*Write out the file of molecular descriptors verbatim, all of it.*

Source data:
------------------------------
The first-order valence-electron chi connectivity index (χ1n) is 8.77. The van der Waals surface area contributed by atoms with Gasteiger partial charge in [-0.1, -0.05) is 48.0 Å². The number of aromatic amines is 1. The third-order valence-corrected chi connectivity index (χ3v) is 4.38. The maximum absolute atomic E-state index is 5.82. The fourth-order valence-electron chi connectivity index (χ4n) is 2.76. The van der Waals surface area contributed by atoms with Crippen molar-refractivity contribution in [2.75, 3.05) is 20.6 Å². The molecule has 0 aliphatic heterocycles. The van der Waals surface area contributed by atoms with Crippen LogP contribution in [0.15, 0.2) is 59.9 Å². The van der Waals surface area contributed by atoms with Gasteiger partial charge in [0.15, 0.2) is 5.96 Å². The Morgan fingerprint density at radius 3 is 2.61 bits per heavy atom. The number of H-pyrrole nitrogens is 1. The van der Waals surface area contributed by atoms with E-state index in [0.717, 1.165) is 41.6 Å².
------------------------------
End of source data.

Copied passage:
The first-order valence-electron chi connectivity index (χ1n) is 8.77. The van der Waals surface area contributed by atoms with Gasteiger partial charge in [-0.1, -0.05) is 48.0 Å². The number of aromatic amines is 1. The third-order valence-corrected chi connectivity index (χ3v) is 4.38. The maximum absolute atomic E-state index is 5.82. The fourth-order valence-electron chi connectivity index (χ4n) is 2.76. The van der Waals surface area contributed by atoms with Crippen molar-refractivity contribution in [2.75, 3.05) is 20.6 Å². The molecule has 0 aliphatic heterocycles. The van der Waals surface area contributed by atoms with Crippen LogP contribution in [0.15, 0.2) is 59.9 Å². The van der Waals surface area contributed by atoms with Gasteiger partial charge in [0.15, 0.2) is 5.96 Å². The Morgan fingerprint density at radius 3 is 2.61 bits per heavy atom. The number of H-pyrrole nitrogens is 1. The van der Waals surface area contributed by atoms with E-state index in [0.717, 1.165) is 41.6 Å².